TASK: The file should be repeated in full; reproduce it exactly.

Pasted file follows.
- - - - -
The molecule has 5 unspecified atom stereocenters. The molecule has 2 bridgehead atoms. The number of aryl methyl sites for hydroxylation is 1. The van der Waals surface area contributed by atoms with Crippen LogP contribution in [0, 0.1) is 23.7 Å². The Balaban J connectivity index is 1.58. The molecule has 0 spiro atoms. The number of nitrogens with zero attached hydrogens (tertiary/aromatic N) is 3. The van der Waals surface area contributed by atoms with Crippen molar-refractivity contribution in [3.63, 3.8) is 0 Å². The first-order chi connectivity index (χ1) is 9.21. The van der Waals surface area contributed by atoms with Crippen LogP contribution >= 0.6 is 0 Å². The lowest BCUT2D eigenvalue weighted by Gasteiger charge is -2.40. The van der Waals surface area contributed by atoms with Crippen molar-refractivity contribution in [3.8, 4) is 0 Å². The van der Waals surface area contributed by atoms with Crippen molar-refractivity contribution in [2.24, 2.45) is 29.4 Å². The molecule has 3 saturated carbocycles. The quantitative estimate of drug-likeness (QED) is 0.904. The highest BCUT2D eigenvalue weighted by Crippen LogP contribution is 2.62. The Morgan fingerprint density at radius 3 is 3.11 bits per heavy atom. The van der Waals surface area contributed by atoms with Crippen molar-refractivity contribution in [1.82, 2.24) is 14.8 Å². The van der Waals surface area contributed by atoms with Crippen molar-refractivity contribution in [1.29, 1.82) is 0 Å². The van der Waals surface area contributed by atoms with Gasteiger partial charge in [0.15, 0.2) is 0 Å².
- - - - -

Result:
The molecule has 5 unspecified atom stereocenters. The molecule has 2 bridgehead atoms. The number of aryl methyl sites for hydroxylation is 1. The van der Waals surface area contributed by atoms with Crippen LogP contribution in [0, 0.1) is 23.7 Å². The Balaban J connectivity index is 1.58. The molecule has 0 spiro atoms. The number of nitrogens with zero attached hydrogens (tertiary/aromatic N) is 3. The van der Waals surface area contributed by atoms with Crippen molar-refractivity contribution in [3.63, 3.8) is 0 Å². The first-order chi connectivity index (χ1) is 9.21. The van der Waals surface area contributed by atoms with Crippen LogP contribution >= 0.6 is 0 Å². The lowest BCUT2D eigenvalue weighted by Gasteiger charge is -2.40. The van der Waals surface area contributed by atoms with Crippen molar-refractivity contribution in [3.8, 4) is 0 Å². The van der Waals surface area contributed by atoms with Crippen molar-refractivity contribution in [2.24, 2.45) is 29.4 Å². The molecule has 3 saturated carbocycles. The quantitative estimate of drug-likeness (QED) is 0.904. The highest BCUT2D eigenvalue weighted by Crippen LogP contribution is 2.62. The Morgan fingerprint density at radius 3 is 3.11 bits per heavy atom. The van der Waals surface area contributed by atoms with Crippen molar-refractivity contribution in [1.82, 2.24) is 14.8 Å². The van der Waals surface area contributed by atoms with Crippen molar-refractivity contribution in [1.29, 1.82) is 0 Å². The van der Waals surface area contributed by atoms with Gasteiger partial charge in [0.15, 0.2) is 0 Å².